Oasis Retreat Lifestyle London

Outdoor cooking in the garden, using a barbeque or smoker, is accommodated here in the shady jungle, beside a waterfall, surrounded by towering bamboo and palms. This is just one of the settings for outdoor entertaining in this garden.

A contemporary composite deck wraps around this all-glass living room frontage, looking out onto a desert-style planting of spikey Agaves and Aloes from Mexico, and palms from Morroco and Sicily. Perfectly lit at night, the view of the architectural spikey plants forms a visual extension of the interior space, bringing the garden into the house.

A deck and an Indian sandstone patio are sited in this hot south-facing part of the garden. They make a comfortable location for sunbathing and are sited in front of a Mediterranean desert-style planting, in contrast to the dappled shade offered by other parts of the garden. The transition between these environments is reached through a narrow opening in a bamboo hedge, as seen below.

Left – approaching the bamboo hedge, Centre – walking into the jungle shade, Right – through the giant golden bamboo and palm grove, Below – arriving on a bridge over a rushing stream, that flows into a natural style pond, nestling under the jungle canopy of foliage.

The deck overhanging a natural pond in the background of this photo can be reached by one of the paths in this densely planted part of the garden, the two yellow seats and bistro table make a comfortable stopping off point, or a secluded place for extended afternoon relaxation in the filtered sunshine.

Garden design in London faces the challenge of finding dramatic vistas, creating journeys and destinations no matter how small the space. To be drawn to along a path by curiosity, leading to place with a sense of mystery about it is our aim in most of our garden designs. Here a long ‘central avenue’ leads to a panoramic garden view framed by palms and lawns.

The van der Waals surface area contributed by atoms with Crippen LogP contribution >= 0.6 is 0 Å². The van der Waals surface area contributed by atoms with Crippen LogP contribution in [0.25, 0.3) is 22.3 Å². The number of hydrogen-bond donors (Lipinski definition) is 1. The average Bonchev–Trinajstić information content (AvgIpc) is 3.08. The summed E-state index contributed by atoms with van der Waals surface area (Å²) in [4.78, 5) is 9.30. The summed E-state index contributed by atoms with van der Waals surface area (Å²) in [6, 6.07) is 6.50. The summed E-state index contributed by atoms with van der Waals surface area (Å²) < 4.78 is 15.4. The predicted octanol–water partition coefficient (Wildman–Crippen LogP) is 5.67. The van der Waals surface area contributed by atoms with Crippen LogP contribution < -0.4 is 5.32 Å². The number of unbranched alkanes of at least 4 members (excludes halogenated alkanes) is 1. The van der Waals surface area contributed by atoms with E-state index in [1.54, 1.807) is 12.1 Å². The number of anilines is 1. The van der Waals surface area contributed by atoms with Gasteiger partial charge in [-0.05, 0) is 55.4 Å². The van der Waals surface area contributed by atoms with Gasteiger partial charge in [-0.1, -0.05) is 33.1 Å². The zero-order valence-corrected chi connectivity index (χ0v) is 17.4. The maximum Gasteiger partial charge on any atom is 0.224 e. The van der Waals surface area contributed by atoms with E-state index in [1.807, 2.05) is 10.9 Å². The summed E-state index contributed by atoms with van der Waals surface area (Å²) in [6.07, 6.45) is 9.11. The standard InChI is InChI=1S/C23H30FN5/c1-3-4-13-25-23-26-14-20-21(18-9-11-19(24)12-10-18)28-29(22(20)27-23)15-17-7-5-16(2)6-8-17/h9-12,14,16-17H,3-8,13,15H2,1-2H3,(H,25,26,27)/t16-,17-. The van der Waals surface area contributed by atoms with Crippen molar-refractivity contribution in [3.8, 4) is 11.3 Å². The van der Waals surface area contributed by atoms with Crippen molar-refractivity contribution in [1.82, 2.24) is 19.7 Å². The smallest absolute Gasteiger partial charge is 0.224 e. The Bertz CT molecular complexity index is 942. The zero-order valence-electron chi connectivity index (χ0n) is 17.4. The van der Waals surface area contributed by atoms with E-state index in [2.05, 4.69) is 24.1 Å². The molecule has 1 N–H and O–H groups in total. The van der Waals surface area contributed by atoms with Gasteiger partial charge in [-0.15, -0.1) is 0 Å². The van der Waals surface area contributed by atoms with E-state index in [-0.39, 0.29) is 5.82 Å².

As seen in the Sunday Telegraph Magazine our circular star design patio with curving benches and the desert style plants on the south facing hill. In the background on the left is the bamboo hedge that separates this hot sunny planting from the shady jungle style on the other side.

Before a storm; the light here perfectly captures the exoticplanting scheme found in this garden.

Left – on the other side of the bamboo hedge is the jungle. This path leads through the shade loving plants growing in a woodland community in the north facing part of the garden.
Right – you can hear the waterfall before you see it, with water crashing down its 1m high rock face into a catch pool which then feeds a stream, flowing into a pond.

Left – shady areas like this are perfect for growing ferns, tree ferns bamboo and palms. The patio with table and chairs is immeadiately outside the house making extra outdoor living space and the boundary between home and garden seemless.
Right – the same slate patio as in the left photo just after construction, next to the waterfall and stream – you can see the bridge over the stream in the background and beyond it the large palms which were the inspiration for the garden.

Top left – crashing waterfalls can be loud and invigorating which is not suitable for all positions. This garden is built on a hillside so there was a drop in ground levels where this could look like a natural waterfall. Planting surrounds the stones so that the whole structure appears as part of a woodland.
Right – the waterfall is part of rockery terracing that runs right across the back of the garden.
Below left – the waterfall and patio just after construction.

Top left – the south facing slope before we started work with fruit trees and grass.
Below left – 2001 we removed the ageing fruit trees, flattened the lower ground level and raised the upper, back level. Look at the houses behind to get an orientation on the viewpoint of these photos.
Centre – 2005 after the star patio construction and planting were finished.
Right – 2007  taken from exactly the same position as the below left photo. The red leaves beside the path are of Fasicularia bicolour which has a cobalt blue flower inside the red leaves.